Cut in small savings’ rates critical for banks to get more deposits; without that, they can’t lower interest even if RBI cuts the repo
The sharp deceleration in growth over the past year, culminating in a jaw-dropping 5.8% year-on-year (y-o-y) in the March quarter, is enough evidence the economy is stalling. Although there is a clamour for a policy rate cut, high interest rates are not the main cause for poor growth though there is doubt that a smaller interest bill does make a big difference to small businesses. But while RBI may cut the repo by 25, or even 35, basis points today, the harder task will be to get banks to lower loan rates. There has been little transmission of the cuts in the repo rate into loan rates over the last several years for various reasons, including the asset quality pains of state-owned lenders and more recently, the moderating pace of growth in deposits. The central bank has tried to tweak the lending method—there was the base rate and now the MCLR—but banks are reluctant to lower rates for fear their margins will shrink. It also wanted to force them to peg loan rates to external benchmarks, but has desisted.
While banks have only themselves to blame for the sorry state of their balance sheets, they must be free to charge whatever rate they feel is needed to cover costs and earn a surplus; they must have the flexibility to decide how to play the competition and remain in business. It is a fact that, over the past year or so, deposits have been hard to come by, whereas the demand for loans has picked up. This has made it difficult for banks to lower the interest rate on deposits since they rightly fear the savings would flow elsewhere. After all, deposits account for the biggest chunk of borrowings for banks, and not borrowings in the wholesale market that are short-term in nature. One way to address the problem is to lower the interest rates on other savings schemes—EPF, PPF, post office schemes—so that the relative attractiveness of bank deposits returns. So far, the government hasn’t had the stomach to take on the unions, but if it wants banks to lower loan rates, it must start by bringing down rates on all competing savings products. Again, for loan rates to come down, expenses on overheads too must come down. Many of the the public sector banks have a larger share of the cheaper CASA deposits, but their workforces are large and their employee costs disproportionately high. However, they are nearly bankrupt and have been asked by the central bank to stay out of the loan market. These banks must use technology and digitisation and hire only the kind of talent needed to operate in this new environment.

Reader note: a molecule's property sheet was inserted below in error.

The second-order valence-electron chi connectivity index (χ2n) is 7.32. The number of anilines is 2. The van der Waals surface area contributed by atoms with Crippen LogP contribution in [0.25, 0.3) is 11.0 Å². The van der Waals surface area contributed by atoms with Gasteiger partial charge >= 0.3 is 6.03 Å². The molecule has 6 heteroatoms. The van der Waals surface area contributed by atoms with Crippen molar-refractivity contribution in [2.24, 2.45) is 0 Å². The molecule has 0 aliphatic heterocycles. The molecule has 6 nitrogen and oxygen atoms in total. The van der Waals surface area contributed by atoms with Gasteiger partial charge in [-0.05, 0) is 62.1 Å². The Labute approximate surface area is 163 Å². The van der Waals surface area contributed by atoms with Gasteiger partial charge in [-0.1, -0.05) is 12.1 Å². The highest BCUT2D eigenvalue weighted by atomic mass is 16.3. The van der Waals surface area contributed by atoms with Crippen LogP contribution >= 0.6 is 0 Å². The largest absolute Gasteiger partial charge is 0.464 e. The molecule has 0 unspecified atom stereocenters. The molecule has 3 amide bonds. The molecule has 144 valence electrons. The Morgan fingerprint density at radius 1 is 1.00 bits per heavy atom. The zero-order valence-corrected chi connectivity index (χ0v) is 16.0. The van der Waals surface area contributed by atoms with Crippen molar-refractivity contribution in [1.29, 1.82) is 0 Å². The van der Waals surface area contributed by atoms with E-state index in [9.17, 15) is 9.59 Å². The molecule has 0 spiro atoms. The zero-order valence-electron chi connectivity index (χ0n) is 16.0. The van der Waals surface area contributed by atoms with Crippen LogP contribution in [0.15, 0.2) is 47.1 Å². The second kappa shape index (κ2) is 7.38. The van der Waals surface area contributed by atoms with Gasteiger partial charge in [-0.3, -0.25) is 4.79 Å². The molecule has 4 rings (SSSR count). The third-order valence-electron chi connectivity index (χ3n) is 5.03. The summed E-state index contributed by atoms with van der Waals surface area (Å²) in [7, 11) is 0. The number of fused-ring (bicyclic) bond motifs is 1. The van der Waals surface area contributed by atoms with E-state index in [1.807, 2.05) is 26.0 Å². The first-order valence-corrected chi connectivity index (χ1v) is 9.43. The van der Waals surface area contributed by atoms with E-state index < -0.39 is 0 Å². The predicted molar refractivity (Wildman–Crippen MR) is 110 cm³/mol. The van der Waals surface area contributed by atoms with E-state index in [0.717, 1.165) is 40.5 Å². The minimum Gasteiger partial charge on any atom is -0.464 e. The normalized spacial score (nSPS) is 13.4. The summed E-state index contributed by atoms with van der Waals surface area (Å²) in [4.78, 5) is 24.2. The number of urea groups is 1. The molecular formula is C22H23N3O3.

Former RBI governor Raghuram Rajan had observed that one reason for the high premium or spread charged by lenders was because of the large number of defaults. Banks need to be far more vigilant, careful and honest while appraising borrowers than they have been in the past. A better credit culture would reduce the need for large spreads. To be sure, these changes will occur only over the longer term. In the near term, lower interest rates on small-savings schemes might make banks less apprehensive of trimming rates on deposits and embolden them to cut interest rates on loans by more than five or ten basis points at a time.